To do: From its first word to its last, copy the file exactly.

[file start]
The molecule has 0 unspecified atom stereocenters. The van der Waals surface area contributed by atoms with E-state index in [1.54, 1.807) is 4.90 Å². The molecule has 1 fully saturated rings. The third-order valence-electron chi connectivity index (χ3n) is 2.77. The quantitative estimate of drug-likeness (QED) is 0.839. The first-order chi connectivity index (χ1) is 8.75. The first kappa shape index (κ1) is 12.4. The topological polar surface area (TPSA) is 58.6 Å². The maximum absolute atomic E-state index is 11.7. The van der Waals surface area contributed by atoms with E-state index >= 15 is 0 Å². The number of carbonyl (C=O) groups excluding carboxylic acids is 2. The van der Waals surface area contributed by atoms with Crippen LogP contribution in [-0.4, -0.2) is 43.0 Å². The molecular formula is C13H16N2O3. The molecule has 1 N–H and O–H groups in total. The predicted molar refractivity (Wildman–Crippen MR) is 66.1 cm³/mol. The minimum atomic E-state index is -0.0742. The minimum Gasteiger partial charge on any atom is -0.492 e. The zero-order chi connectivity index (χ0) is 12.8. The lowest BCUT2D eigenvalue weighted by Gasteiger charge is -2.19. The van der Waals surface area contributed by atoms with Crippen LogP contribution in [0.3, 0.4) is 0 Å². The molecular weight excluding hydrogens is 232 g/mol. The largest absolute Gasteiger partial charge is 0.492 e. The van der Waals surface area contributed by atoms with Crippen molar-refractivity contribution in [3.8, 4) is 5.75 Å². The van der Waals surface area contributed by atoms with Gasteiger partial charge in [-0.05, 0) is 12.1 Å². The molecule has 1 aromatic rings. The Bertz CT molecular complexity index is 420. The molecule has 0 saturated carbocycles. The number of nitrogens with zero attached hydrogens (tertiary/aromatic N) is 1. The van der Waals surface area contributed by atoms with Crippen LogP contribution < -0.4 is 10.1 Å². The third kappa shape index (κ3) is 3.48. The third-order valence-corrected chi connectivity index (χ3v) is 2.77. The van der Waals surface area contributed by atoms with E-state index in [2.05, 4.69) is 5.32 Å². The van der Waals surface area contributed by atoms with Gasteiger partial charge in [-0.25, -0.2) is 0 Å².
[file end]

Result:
The molecule has 0 unspecified atom stereocenters. The van der Waals surface area contributed by atoms with E-state index in [1.54, 1.807) is 4.90 Å². The molecule has 1 fully saturated rings. The third-order valence-electron chi connectivity index (χ3n) is 2.77. The quantitative estimate of drug-likeness (QED) is 0.839. The first-order chi connectivity index (χ1) is 8.75. The first kappa shape index (κ1) is 12.4. The topological polar surface area (TPSA) is 58.6 Å². The maximum absolute atomic E-state index is 11.7. The van der Waals surface area contributed by atoms with E-state index >= 15 is 0 Å². The number of carbonyl (C=O) groups excluding carboxylic acids is 2. The van der Waals surface area contributed by atoms with Crippen LogP contribution in [-0.4, -0.2) is 43.0 Å². The molecular formula is C13H16N2O3. The molecule has 1 N–H and O–H groups in total. The predicted molar refractivity (Wildman–Crippen MR) is 66.1 cm³/mol. The minimum atomic E-state index is -0.0742. The minimum Gasteiger partial charge on any atom is -0.492 e. The zero-order chi connectivity index (χ0) is 12.8. The lowest BCUT2D eigenvalue weighted by Gasteiger charge is -2.19. The van der Waals surface area contributed by atoms with Crippen LogP contribution in [0.3, 0.4) is 0 Å². The molecular weight excluding hydrogens is 232 g/mol. The largest absolute Gasteiger partial charge is 0.492 e. The van der Waals surface area contributed by atoms with Crippen molar-refractivity contribution in [3.8, 4) is 5.75 Å². The van der Waals surface area contributed by atoms with Gasteiger partial charge in [-0.05, 0) is 12.1 Å². The molecule has 1 aromatic rings. The Bertz CT molecular complexity index is 420. The molecule has 0 saturated carbocycles. The number of nitrogens with zero attached hydrogens (tertiary/aromatic N) is 1. The van der Waals surface area contributed by atoms with Crippen LogP contribution < -0.4 is 10.1 Å². The third kappa shape index (κ3) is 3.48. The third-order valence-corrected chi connectivity index (χ3v) is 2.77. The van der Waals surface area contributed by atoms with E-state index in [2.05, 4.69) is 5.32 Å². The van der Waals surface area contributed by atoms with Gasteiger partial charge in [-0.25, -0.2) is 0 Å².